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Durga, is identified as the principal Hindu goddess of war, strength and protection. The legend centres around combating evils and demonic forces that threaten peace, prosperity, and Dharma the power of good over evil. Durga is also a fierce form of the protective mother goddess, who unleashes her divine wrath against the wicked for the liberation of the oppressed, and entails destruction to empower creation.
Durga is depicted in the Hindu pantheon as a goddess riding a lion or tiger, with many arms each carrying a weapon, often defeating Mahishasura (lit. buffalo demon). The three principal forms of Durga worshiped are Maha Durga, Chandika and Aparajita. Of these, Chandika has two forms called Chandi and of Chamunda who is a form of Kali created by the goddess for killing demons Chanda and Munda. Maha Durga has three forms: Ugrachanda, Bhadrakali and Katyayani. Katyayani Durga is also worshiped in the form of her nine epithets called Navadurga.
In Hinduism, Shaktas believe Durga as the ultimate reality called Brahman and associate her with Parvati, Shiva's wife. Shaivas generally worship her along with Shiva, while Vaishnavas consider Durga as Vishnu's sister or an avatar of his wife, Lakshmi. The two most important texts of Shaktism, Devi Mahatmya and Devi-Bhagavata Purana, reveres Devi or Shakti (goddess) as the primordial creator of the universe and the Brahman (ultimate truth and reality). While all major texts of Hinduism mention and revere the goddess, these two texts centers around her as the primary divinity. Devi Mahatmya is estimated to have been composed between 400 and 600 CE, this text is considered by Shakta Hindus to be as important a scripture as the Bhagavad Gita.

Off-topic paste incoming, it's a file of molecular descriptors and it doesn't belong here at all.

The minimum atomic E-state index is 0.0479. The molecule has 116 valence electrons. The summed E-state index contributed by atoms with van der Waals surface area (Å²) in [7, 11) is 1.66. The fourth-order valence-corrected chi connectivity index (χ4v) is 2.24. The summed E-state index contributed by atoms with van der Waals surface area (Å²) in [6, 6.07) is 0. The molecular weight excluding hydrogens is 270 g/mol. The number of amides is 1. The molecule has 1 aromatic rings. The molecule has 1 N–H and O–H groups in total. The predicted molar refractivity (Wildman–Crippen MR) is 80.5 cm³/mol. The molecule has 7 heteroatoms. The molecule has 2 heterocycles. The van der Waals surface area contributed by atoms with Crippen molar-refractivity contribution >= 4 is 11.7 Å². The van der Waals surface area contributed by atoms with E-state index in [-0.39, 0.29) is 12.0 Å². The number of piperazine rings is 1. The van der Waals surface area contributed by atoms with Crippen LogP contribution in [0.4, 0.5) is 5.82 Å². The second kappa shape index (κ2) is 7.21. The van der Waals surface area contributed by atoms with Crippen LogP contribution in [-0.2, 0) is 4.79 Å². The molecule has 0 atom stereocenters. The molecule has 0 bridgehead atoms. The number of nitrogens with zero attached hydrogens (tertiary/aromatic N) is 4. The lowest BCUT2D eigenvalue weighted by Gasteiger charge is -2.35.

She has a significant following all over India, Bangladesh and Nepal, particularly in its eastern states such as West Bengal, Odisha, Jharkhand, Assam and Bihar. Durga is revered after spring and autumn harvests, specially during the festival of Navratri.
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